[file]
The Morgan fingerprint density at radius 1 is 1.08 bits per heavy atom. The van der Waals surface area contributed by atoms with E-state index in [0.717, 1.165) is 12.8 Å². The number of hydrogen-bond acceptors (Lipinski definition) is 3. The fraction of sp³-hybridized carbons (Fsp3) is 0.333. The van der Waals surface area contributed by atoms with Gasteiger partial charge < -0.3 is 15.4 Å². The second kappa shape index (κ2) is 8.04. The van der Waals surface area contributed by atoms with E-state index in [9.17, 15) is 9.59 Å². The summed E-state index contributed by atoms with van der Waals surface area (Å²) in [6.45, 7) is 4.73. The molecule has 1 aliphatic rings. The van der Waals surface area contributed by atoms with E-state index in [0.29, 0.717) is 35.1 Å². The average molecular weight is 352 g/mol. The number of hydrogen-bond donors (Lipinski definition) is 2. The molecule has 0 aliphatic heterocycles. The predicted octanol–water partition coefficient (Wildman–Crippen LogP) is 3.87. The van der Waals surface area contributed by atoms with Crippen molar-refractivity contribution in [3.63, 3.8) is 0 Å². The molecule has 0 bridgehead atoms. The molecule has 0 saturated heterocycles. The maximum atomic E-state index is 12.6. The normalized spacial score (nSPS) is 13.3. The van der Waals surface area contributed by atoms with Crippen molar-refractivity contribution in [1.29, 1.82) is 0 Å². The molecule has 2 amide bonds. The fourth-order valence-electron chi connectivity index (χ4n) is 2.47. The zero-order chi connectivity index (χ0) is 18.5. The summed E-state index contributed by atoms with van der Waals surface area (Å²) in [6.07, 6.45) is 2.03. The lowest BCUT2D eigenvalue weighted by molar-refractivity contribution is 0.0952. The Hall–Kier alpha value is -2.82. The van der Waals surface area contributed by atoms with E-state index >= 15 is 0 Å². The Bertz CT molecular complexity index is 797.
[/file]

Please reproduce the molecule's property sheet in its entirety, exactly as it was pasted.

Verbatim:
The Morgan fingerprint density at radius 1 is 1.08 bits per heavy atom. The van der Waals surface area contributed by atoms with E-state index in [0.717, 1.165) is 12.8 Å². The number of hydrogen-bond acceptors (Lipinski definition) is 3. The fraction of sp³-hybridized carbons (Fsp3) is 0.333. The van der Waals surface area contributed by atoms with Gasteiger partial charge < -0.3 is 15.4 Å². The second kappa shape index (κ2) is 8.04. The van der Waals surface area contributed by atoms with E-state index in [9.17, 15) is 9.59 Å². The summed E-state index contributed by atoms with van der Waals surface area (Å²) in [6.45, 7) is 4.73. The molecule has 1 aliphatic rings. The van der Waals surface area contributed by atoms with E-state index in [0.29, 0.717) is 35.1 Å². The average molecular weight is 352 g/mol. The number of hydrogen-bond donors (Lipinski definition) is 2. The molecule has 0 aliphatic heterocycles. The predicted octanol–water partition coefficient (Wildman–Crippen LogP) is 3.87. The van der Waals surface area contributed by atoms with Crippen molar-refractivity contribution in [3.63, 3.8) is 0 Å². The molecule has 0 bridgehead atoms. The molecule has 0 saturated heterocycles. The maximum atomic E-state index is 12.6. The normalized spacial score (nSPS) is 13.3. The van der Waals surface area contributed by atoms with Crippen molar-refractivity contribution in [1.29, 1.82) is 0 Å². The molecule has 2 amide bonds. The fourth-order valence-electron chi connectivity index (χ4n) is 2.47. The zero-order chi connectivity index (χ0) is 18.5. The summed E-state index contributed by atoms with van der Waals surface area (Å²) in [6.07, 6.45) is 2.03. The lowest BCUT2D eigenvalue weighted by molar-refractivity contribution is 0.0952. The Hall–Kier alpha value is -2.82. The van der Waals surface area contributed by atoms with E-state index >= 15 is 0 Å². The Bertz CT molecular complexity index is 797.